Sometimes regulation is a good thing, and other times it’s not. In the past several decades, the number of nonprofit groups representing trade associations has grown considerably to address that duality. This corresponds directly with the expansion of government.

As part of that trend, the pool and spa industry has increased its advocacy involvement. But have you taken an active role in the process?

If left unchecked, public policy will serve the biggest and strongest interests, which too often means those with financial influence. What can you, as an individual member of the industry, do to get involved in the greater good and be part of a proactive effort? Too many of us sit idly by, reacting only after the fact.

First and foremost, it’s vital for industry members to work together and speak with one voice. A grass-roots, boots-on-the-ground approach is fundamental to our industry’s success.

This can be as simple as volunteering your time to work with a local building department in resolving a code interpretation, or writing to your legislators, or even alerting an advocacy group of an issue before it occurs.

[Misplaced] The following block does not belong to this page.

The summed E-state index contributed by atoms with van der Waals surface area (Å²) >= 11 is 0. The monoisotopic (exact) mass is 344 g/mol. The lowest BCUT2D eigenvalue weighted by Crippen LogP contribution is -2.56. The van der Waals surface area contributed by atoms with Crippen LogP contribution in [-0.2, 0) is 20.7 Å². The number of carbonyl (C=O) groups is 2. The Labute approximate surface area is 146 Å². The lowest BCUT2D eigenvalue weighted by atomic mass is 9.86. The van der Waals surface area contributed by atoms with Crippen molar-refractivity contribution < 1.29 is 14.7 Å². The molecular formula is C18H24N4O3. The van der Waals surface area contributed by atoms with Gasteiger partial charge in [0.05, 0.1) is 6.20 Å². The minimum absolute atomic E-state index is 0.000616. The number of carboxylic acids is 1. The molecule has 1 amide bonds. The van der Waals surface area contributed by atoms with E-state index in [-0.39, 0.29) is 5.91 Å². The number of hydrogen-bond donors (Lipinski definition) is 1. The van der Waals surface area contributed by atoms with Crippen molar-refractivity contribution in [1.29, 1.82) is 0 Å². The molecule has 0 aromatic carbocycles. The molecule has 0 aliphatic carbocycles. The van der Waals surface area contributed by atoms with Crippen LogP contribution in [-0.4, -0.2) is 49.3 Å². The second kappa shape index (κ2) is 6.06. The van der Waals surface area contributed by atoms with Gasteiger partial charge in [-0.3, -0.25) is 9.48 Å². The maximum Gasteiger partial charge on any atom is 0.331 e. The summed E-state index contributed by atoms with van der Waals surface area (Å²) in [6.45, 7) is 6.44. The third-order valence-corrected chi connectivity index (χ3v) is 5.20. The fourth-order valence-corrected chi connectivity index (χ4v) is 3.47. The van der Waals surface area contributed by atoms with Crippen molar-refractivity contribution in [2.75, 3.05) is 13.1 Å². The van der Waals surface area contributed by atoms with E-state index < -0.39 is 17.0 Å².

Working to build relationships with government officials is key — they need to know who we are and that the pool and spa industry is an active participant in laws that will regulate us. Hold a “Meet Your Building and Health Inspector” event, or take a contingent to your state’s capitol. Developing these relationships before a crisis hits is vital, as we want them to come to us for our expertise when pool and spa legislation surfaces. If you don’t have a seat at the table, you may be on the menu, so get involved.

This is your industry, and you as an individual have a very real stake in the outcome of every regulatory battle being fought and each standard that is developed. Laws and regulations that are passed without consideration of their effect can burden you with unreasonable restrictions. It’s fitting this column is called “Voice of the Industry,” because voicing our position and our concerns to those who regulate us is imperative. I am not the voice of this industry — we all are.